Identifier

MSS.6.114

Date

4-13-1864

Subjects

United States--History--Civil War, 1861-1865; Bruen, Augusta Forrer--Correspondence; United States--History--Civil War, 1861-1865--Women

Notes

6 pages

Transcription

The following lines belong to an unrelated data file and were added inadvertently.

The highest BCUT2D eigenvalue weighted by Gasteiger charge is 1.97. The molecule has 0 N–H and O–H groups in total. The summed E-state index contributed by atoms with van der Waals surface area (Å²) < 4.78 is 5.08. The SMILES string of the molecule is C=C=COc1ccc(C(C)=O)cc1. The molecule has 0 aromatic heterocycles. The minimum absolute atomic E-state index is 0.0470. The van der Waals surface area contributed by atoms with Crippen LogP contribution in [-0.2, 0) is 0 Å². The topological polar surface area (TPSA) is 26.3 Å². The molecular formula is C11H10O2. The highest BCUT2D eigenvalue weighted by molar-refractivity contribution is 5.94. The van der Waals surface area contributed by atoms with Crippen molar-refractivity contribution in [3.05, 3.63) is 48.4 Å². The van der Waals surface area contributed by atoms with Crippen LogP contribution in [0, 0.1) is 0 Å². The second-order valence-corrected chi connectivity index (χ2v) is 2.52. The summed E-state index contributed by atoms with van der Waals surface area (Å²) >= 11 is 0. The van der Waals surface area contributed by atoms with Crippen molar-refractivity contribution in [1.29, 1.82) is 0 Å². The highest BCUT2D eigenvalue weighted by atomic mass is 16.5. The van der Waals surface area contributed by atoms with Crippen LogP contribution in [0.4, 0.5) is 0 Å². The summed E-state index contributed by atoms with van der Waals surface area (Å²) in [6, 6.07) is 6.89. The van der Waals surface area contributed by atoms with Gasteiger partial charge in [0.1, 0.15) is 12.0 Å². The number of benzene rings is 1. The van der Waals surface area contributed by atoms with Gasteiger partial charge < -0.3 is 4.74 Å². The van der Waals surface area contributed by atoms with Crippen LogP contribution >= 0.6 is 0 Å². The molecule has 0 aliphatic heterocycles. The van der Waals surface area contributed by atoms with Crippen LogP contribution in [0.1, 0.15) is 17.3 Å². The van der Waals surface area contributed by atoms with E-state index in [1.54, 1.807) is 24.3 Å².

Dayton O. April 13th 1864 Dear Luther, I received a letter this morning, just marked, or rather dated the 6th. That enclosed to the boys was quite amusing to old and young; I was quite mystified as to who the mother was till I found her carried under Jack's arm, and her children in a basket. Robby is worn out with hard play, and is fast asleep, but the rest of the children are listening to Mary playing. Aunt Mary and Mary Affleck are here, having come yesterday, and we are having a pleasant time with them. Uncle John runs in very often; today he got $150 from Ogden and says he will pay off Jewett himself and take the note he gave me $50, which with to pay Dr. Webster for I had to use the money you sent, for the Insurance instead of paying him. Nine of my coupons were due ($23.72) for which I received $39.10. I am paying off debts big and little as fast as I can. Bayer told Uncle John that that bill had been settled, so Will Howard has it for collection! Well! *Flece* have I been trying to trace my box on its journey to you, hoping it had reached you, when Lo! Robert makes his appearance in our parlor, and says he has not even started to Washington! He came in last night with this announcement; he had been absent twice last week and said Eliza was to let me know but I heard nothing from either of them till it was too late to do any thing, as he said he should start this morning. Had I known in time I should have used the cake at home and baked a fresh one for you. I am very sorry about it, and although I couldn't help laughing at Robert last evening, I can't feel quite pleased with the thoughtlessness, which has made my little present much less palatable than it would have been if fresher. I told Robert to buy Hannah Thurston for you in Washington. I didn't give him any money for it as I knew he owed you. He asked for a memorandum of the book and request, which I gave him, but fear he will forget it. Aunt Mary made the same remark about the "Friends" in it. She says Taylor was well acquainted with them in youth. We had a letter from Howard this morning nothing new from him. Mother asked Madison if he had any message to send Mr. Fouer. "Yes Ma'am, tell him I'm more than pleased I've found a happy home up here." Poor fellow his book is in his coat pocket when at work, but in his hand in busier moments, and he is really learning. Father has brought up little Mary, and I have undressed her and put her by a chair; the ambitious little puss climbs up already, and laughs delightfully at the performance. It is too bad that you have to miss her babyhood; she is growing quite interesting. She is a tyrant however and drives her Mother a little too much. I think from what Mrs. Williams said that there has been no second Mrs. Ball, and that the first one still lives. Mrs. W. said the daughters had married wealthy persons; of the son she knew nothing save that he had called three times to make her swear to her tax roll and she wouldn't do it! Speaking of Cincinnati people reminds me that Emily Prices' husband is a son of Dr. Marshall of Cincinnati; perhaps you may remember David Marshall, a son by the first wife. Mrs. Williams pressed me to come and see her; to write to Sallie to meet me there this Fall. Being too far in the distance of course I could not promise. She said she wanted to see Sallie after Granvile's death, but felt too nervous to have another child in the house, and knowing that Hannah Thomas could be well taken care of without her Mother, she requested Sallie to come, but to leave Hannah at home, where at Mr. Thomas became angry and said "if she wouldn't have the child then she shouldn't have the mother" Consequently the mother stay'd at home too! Aunt Mary, who perfectly idolizes her grandchildren, says Mr. Thomas was right, and cannot excuse Mrs. Williams at all. If you were here I could make you laugh over a number of Mrs. Williams's peculiarities as I did Jess this morning; but it seems foolish to write such things. I do like her very much, and think she is a kindhearted woman, and yet she can be exceedingly bitter, and can say things, that I could not even feel about my worst personal enemy; perhaps I could both feel and say just such things about our country's enemies, for treason seems a stupendous wrong, causing misery to thousands. In capital punishment I cannot believe, and if the ringleaders in this rebellion could be taken, I would rather have them die natural deaths and leave them to God's mercy. Time to stop that strain, do you say? Even so, and all other strains for tonight, for I must try to make up about two hours' sleep that Mary's first tooth caused me to lose. Good night Dearest. Wednesday – We are waiting for breakfast and if there was anything more to tell you I might have a few minutes for it. Uncle John and Aunt Ann have just gone out riding on horseback, he says if he don't do something she will be off to California or some other place. Father says there is nothing new in this morning's paper. I put up yesterday's for you, but it will not go till this morning. Goodbye dear Husband

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